The origin of Sama can be traced back to an incident in Rumi’s life. Once Rumi was roaming in the marketplace of Konya, Turkey when he heard sounds of rhythmic hammering of a gold-beater, in this hammering Rumi, listened to the zikr of God, these sounds triggered a feeling of love, and he entered a state of ecstasy which made him turn. Rumi continued this practice in spontaneous gatherings involving poetry, music, singing and Sama. This was tradition later developed into a more formalised practised by the successors of Rumi and has even led to the development of a musical tradition around the ceremony. This incident itself is a testament to the omnipresence of the Divine, and to the simplicity of the Sufi experience, where a simple beating sound can lead you to the ultimate reality and a state of ecstasy. 


The Mevlevi Order despite being in existence for more than seven centuries and having a huge influence over culture and tradition has faced a few challenges in the recent past. The Mevlevi were banned by the new Turkish Republic 1925; their religious association was used as a justification to ban the order after the founding of a secular republic. This was an attempt taken by the new Turkish government to align Turkey with the secular world of Europe and is a classic case of the East trying to merge itself with the Western culture, ignoring its rich heritage, in the race of becoming a ‘modern state’.

It is believed, however, that the Sama was still practised as the dervishes went underground and continued their romance with the Divine. The restrictions on the Mevlevi were partially eased off in the 1950s as they were permitted to perform Sama in public. However, it is often pointed out that this was a move to boost the tourism sector of Turkey, instead of the protection of the rights of the Mevlevi. The Mevlevi and the Sama have since then, continued to have a significant influence over spirituality, culture and music all over the world. ‘The Mevlevi Sama Ceremony’ has also been included by UNESCO amongst the Masterpieces of the Oral and Intangible Heritage of Humanity. The Whirling Dervishes festival is celebrated every year in Turkey which attracts a large crowd of people from diverse backgrounds.

The poetry of Rumi has had an enormous influence over Western society and has become an intrinsic part of pop culture, particularly in the past few years. The interpretations of Rumi’s work and ideas in the West today are, however, contradictory to what he stood for. This misappropriation of Sufi poetry emanates from the unfamiliarity of the indications that the poets used. For example, symbols used in Sufi poetry are often understood literally instead of understanding the meaning they are used to convey. For example the intoxication of wine which represents losing one's sense of rational self in the sea of Divine Love, the tavern which is representative of the overwhelming experience of being surrounded by Divine Presence, and Layla is an Arabic word which literally translates to ‘darkest night of the month’ and is used in Sufi poetry for symbolizing the hidden realm that lies beyond the materialistic world. These metaphors are often understood in there the literal sense in western translations of Sufi works and thus become contradictory to the original message.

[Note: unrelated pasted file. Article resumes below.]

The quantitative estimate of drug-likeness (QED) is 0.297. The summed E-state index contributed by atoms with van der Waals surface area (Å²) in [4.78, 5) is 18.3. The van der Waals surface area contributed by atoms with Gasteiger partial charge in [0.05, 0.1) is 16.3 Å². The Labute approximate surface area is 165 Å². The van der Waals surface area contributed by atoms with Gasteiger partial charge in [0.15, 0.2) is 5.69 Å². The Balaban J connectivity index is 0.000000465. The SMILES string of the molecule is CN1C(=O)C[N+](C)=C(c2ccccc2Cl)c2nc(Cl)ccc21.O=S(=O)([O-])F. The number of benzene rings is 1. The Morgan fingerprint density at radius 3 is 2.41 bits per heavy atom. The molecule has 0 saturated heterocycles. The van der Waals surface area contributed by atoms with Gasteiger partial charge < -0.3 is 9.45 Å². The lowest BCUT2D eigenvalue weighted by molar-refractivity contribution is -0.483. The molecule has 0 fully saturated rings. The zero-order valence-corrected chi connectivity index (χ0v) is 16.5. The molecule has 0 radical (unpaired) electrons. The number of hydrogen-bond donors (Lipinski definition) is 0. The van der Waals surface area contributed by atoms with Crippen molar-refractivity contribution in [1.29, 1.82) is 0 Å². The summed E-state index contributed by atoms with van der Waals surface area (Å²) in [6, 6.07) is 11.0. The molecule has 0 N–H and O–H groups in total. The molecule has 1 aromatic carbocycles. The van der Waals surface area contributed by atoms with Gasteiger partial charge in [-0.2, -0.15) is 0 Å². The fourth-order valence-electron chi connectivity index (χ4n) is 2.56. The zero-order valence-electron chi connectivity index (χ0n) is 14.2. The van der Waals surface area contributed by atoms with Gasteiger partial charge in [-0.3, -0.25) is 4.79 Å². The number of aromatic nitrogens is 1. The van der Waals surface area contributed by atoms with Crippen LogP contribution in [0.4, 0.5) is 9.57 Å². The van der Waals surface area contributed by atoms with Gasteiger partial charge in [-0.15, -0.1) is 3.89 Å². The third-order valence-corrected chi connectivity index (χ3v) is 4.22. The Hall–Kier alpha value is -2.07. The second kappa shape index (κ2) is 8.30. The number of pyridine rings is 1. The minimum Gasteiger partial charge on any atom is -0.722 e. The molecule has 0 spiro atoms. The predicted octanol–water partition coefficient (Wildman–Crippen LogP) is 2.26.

The adaptations of Sufi music in South Asian cinema is also an area that has undermined the essence of the mystic and spiritual roots of the tradition by transforming the nature of Sufi music from devotional to that of a commodity, Sufi verses are often fused with contemporary lyrics and produced as popular dance numbers, these songs completely ignore what the lyrics stand for and lead to the development of a new tradition that undermines the spiritual and metaphysical essence of the culture. Thus, a better understanding of the love and devotion that the tradition teaches is essential for the sustenance of the true image of the Whirling Dervishes in the minds and hearts of the people. The sustenance of this tradition is important today, also because it represents the teachings of love, affection and inclusiveness in Islam, which are being overshadowed more and more by the spread of Islamophobia in the West. In Rumi’s own words, ‘All loves are a bridge to Divine love. Yet, those who have not had a taste of it do not know.’


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Retrieved from: https://www.theguardian.com/books/2005/nov/05/featuresreviews.guardianreview26

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Written By Mohammad Omar

20, wise and otherwise.